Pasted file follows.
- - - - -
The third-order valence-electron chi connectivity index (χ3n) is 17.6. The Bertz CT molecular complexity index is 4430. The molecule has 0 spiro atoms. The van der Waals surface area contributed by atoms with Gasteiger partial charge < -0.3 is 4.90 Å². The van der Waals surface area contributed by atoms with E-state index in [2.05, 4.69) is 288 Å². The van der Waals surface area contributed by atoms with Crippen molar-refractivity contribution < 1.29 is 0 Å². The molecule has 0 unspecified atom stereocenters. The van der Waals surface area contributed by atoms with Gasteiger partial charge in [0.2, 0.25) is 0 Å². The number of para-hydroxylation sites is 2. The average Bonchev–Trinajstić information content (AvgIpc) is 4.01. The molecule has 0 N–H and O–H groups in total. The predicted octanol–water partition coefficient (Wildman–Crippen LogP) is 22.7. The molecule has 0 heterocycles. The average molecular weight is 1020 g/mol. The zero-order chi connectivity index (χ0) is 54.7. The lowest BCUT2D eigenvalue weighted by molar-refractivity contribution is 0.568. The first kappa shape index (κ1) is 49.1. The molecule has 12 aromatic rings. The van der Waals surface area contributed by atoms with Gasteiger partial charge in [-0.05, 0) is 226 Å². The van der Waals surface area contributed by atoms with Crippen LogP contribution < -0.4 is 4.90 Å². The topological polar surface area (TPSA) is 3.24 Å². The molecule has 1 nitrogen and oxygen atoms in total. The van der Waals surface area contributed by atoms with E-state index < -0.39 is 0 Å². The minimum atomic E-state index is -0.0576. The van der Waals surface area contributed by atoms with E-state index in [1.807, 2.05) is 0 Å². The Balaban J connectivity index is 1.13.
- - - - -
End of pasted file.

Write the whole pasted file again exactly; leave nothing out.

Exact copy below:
The third-order valence-electron chi connectivity index (χ3n) is 17.6. The Bertz CT molecular complexity index is 4430. The molecule has 0 spiro atoms. The van der Waals surface area contributed by atoms with Gasteiger partial charge < -0.3 is 4.90 Å². The van der Waals surface area contributed by atoms with E-state index in [2.05, 4.69) is 288 Å². The van der Waals surface area contributed by atoms with Crippen molar-refractivity contribution < 1.29 is 0 Å². The molecule has 0 unspecified atom stereocenters. The van der Waals surface area contributed by atoms with Gasteiger partial charge in [0.2, 0.25) is 0 Å². The number of para-hydroxylation sites is 2. The average Bonchev–Trinajstić information content (AvgIpc) is 4.01. The molecule has 0 N–H and O–H groups in total. The predicted octanol–water partition coefficient (Wildman–Crippen LogP) is 22.7. The molecule has 0 heterocycles. The average molecular weight is 1020 g/mol. The zero-order chi connectivity index (χ0) is 54.7. The lowest BCUT2D eigenvalue weighted by molar-refractivity contribution is 0.568. The first kappa shape index (κ1) is 49.1. The molecule has 12 aromatic rings. The van der Waals surface area contributed by atoms with Gasteiger partial charge in [-0.05, 0) is 226 Å². The van der Waals surface area contributed by atoms with Crippen LogP contribution < -0.4 is 4.90 Å². The topological polar surface area (TPSA) is 3.24 Å². The molecule has 1 nitrogen and oxygen atoms in total. The van der Waals surface area contributed by atoms with E-state index < -0.39 is 0 Å². The minimum atomic E-state index is -0.0576. The van der Waals surface area contributed by atoms with E-state index in [1.807, 2.05) is 0 Å². The Balaban J connectivity index is 1.13.